Friday, December 16, 2016

Grand unification remains unproven, hot, likely, and persuasive

Quanta Magazine's Natalie Wolchover wrote a status report about grand unification,
Grand Unification Dream Kept at Bay

Physicists have failed to find disintegrating protons, throwing into limbo the beloved theory that the forces of nature were unified at the beginning of time
whose subtitle – which includes words such as "failed" and "limbo" – is much more negative than the available evidence suggests. No smoking gun – such as the proton decay – that would "almost" prove grand unification has been found. But no good reason to stop loving grand unification has been found, either, and that's why lots of particle physicists keep on thinking about grand unified theories.

What is grand unification? The Standard Model has a gauge group, \(SU(3)\times SU(2)\times U(1)\), and the gauge bosons (gluons, photons, W-bosons, Z-bosons) that are almost unavoidable given a gauge group. Also, it works with fermionic fields that transform as a reducible representation – a collection of separate, irreducible representations – under the gauge group.

Some fermionic fields (quarks) are colored i.e. triplets \({\bf 3}\) under the \(SU(3)\) group, others (leptons) are color-neutral i.e. singlets \({\bf 1}\) under it. Some fermionic fields (the left-handed fermions) are doublets \({\bf 2}\) under the electroweak \(SU(2)\) factor, others (the right-handed ones) are singlets \({\bf 1}\). And all of these bits and pieces carry various values of the hypercharge \(Y\) under the \(U(1)\) factor of the Standard Model group.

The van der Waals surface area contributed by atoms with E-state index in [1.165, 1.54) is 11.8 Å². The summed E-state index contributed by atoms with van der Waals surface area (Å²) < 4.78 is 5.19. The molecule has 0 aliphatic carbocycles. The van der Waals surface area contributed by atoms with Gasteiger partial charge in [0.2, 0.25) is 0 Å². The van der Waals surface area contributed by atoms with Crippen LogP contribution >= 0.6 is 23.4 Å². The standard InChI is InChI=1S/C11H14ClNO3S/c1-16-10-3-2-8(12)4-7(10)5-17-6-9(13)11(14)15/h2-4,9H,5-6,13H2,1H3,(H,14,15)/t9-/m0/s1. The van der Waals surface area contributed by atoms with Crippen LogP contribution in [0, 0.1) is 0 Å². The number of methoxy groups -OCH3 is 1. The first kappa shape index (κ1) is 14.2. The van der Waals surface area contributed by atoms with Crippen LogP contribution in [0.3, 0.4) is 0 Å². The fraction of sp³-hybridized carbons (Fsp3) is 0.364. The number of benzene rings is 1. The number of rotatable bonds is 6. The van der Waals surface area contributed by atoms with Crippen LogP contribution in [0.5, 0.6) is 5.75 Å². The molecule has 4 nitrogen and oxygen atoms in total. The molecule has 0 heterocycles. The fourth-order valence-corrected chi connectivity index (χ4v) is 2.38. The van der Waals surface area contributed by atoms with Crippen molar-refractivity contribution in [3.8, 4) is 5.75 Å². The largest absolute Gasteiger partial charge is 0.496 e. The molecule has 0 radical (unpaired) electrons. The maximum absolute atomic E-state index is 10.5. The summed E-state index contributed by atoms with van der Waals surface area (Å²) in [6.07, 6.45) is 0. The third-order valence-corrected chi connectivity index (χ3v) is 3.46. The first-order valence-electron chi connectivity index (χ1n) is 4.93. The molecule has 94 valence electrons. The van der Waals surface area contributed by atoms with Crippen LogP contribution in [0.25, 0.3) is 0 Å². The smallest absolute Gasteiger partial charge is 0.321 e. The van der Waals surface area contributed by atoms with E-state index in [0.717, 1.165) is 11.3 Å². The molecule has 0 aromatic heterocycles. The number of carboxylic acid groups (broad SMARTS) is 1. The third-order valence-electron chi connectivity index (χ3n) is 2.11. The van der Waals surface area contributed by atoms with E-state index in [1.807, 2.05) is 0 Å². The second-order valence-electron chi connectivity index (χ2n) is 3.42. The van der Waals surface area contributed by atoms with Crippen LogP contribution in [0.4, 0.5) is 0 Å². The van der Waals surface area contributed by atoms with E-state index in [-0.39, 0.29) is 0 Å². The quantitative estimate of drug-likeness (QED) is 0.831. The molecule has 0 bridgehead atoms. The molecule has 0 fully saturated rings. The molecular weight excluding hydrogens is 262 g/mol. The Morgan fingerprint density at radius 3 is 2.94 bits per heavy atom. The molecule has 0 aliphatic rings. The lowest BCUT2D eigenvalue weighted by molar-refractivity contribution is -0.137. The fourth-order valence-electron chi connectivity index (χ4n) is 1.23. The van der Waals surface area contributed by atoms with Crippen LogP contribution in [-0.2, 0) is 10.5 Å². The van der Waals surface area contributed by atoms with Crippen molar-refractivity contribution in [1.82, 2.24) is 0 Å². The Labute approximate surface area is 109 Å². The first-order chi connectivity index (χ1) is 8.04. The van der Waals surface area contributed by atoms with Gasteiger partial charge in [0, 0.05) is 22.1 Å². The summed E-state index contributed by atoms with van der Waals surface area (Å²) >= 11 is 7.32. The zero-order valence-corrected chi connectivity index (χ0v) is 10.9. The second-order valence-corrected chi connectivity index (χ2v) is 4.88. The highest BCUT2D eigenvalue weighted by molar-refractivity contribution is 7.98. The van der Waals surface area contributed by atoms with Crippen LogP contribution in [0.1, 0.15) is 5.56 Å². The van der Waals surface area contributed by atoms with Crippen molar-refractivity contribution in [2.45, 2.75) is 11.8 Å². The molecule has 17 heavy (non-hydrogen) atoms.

You may feel it's a contrived setup. The gauge group has three factors. Why not one? And the quarks and leptons fit into several separate representations. Why not one or at least fewer? Well, the questions "why" may be legitimized because theories where the spectrum is simpler – more unified – exist.

The oldest example is the Georgi-Glashow or minimal \(SU(5)\) model. In 1974, when I was finding diapers helpful, they figured out that the Standard Model gauge group may be embedded into a simple group. The fermions may be organized into representations of this group and the Lagrangian may be written in such a way that we may obtain the Standard Model after a symmetry breaking that is very analogous to the electroweak symmetry breaking by the usual Higgs field in the Standard Model.

How does it work?

Well, \(SU(2)\) and \(SU(3)\) may be visualized as a group of \(2\times 2\) or \(3\times 3\) matrices, respectively. You may take a \(2\times 2\) matrix and a \(3\times 3\) matrix and turn them into blocks on the block diagonal of a larger, \(5\times 5\) matrix, cleverly exploiting the ingenious identity \(2+3=5\). The resulting \(5\times 5\) matrix will still be unitary. Moreover, if the blocks' determinants are one, the determinant of the \(5\times 5\) matrix will also be one. So \(SU(2)\times SU(3)\) is isomorphic to a subgroup of \(SU(5)\).

You may embed the hypercharge \(U(1)\) into the \(SU(5)\), too, by allowing matrices whose blocks' determinants aren't one but whose total determinant is one, namely matrices of the form\[

\end{pmatrix}, \quad f=\exp(i\alpha)